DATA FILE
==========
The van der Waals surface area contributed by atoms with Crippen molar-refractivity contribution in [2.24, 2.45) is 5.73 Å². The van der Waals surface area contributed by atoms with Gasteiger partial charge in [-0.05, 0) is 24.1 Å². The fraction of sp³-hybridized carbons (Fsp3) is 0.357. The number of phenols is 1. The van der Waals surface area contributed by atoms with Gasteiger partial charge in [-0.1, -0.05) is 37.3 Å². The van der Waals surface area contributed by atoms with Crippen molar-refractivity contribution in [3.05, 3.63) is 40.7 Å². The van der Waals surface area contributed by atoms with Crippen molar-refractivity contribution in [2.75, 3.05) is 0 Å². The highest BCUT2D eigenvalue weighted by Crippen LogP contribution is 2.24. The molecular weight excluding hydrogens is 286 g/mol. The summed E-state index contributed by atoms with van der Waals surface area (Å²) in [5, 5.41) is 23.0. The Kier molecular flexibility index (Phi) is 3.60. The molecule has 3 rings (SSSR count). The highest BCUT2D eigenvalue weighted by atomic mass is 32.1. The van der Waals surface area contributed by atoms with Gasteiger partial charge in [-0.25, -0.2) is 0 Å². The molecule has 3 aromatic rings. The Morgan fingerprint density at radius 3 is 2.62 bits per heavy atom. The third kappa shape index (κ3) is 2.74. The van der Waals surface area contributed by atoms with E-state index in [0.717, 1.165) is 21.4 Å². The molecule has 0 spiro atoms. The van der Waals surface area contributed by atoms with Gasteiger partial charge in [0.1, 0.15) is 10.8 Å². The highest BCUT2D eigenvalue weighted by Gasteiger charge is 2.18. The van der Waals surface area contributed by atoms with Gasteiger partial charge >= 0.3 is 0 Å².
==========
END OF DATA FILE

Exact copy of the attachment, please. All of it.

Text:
The van der Waals surface area contributed by atoms with Crippen molar-refractivity contribution in [2.24, 2.45) is 5.73 Å². The van der Waals surface area contributed by atoms with Gasteiger partial charge in [-0.05, 0) is 24.1 Å². The fraction of sp³-hybridized carbons (Fsp3) is 0.357. The number of phenols is 1. The van der Waals surface area contributed by atoms with Gasteiger partial charge in [-0.1, -0.05) is 37.3 Å². The van der Waals surface area contributed by atoms with Crippen molar-refractivity contribution in [3.05, 3.63) is 40.7 Å². The van der Waals surface area contributed by atoms with Crippen molar-refractivity contribution in [2.75, 3.05) is 0 Å². The highest BCUT2D eigenvalue weighted by Crippen LogP contribution is 2.24. The molecular weight excluding hydrogens is 286 g/mol. The summed E-state index contributed by atoms with van der Waals surface area (Å²) in [5, 5.41) is 23.0. The Kier molecular flexibility index (Phi) is 3.60. The molecule has 3 rings (SSSR count). The highest BCUT2D eigenvalue weighted by atomic mass is 32.1. The van der Waals surface area contributed by atoms with Gasteiger partial charge in [-0.25, -0.2) is 0 Å². The molecule has 3 aromatic rings. The Morgan fingerprint density at radius 3 is 2.62 bits per heavy atom. The third kappa shape index (κ3) is 2.74. The van der Waals surface area contributed by atoms with E-state index in [0.717, 1.165) is 21.4 Å². The molecule has 0 spiro atoms. The van der Waals surface area contributed by atoms with Gasteiger partial charge in [0.1, 0.15) is 10.8 Å². The highest BCUT2D eigenvalue weighted by Gasteiger charge is 2.18. The van der Waals surface area contributed by atoms with Gasteiger partial charge >= 0.3 is 0 Å².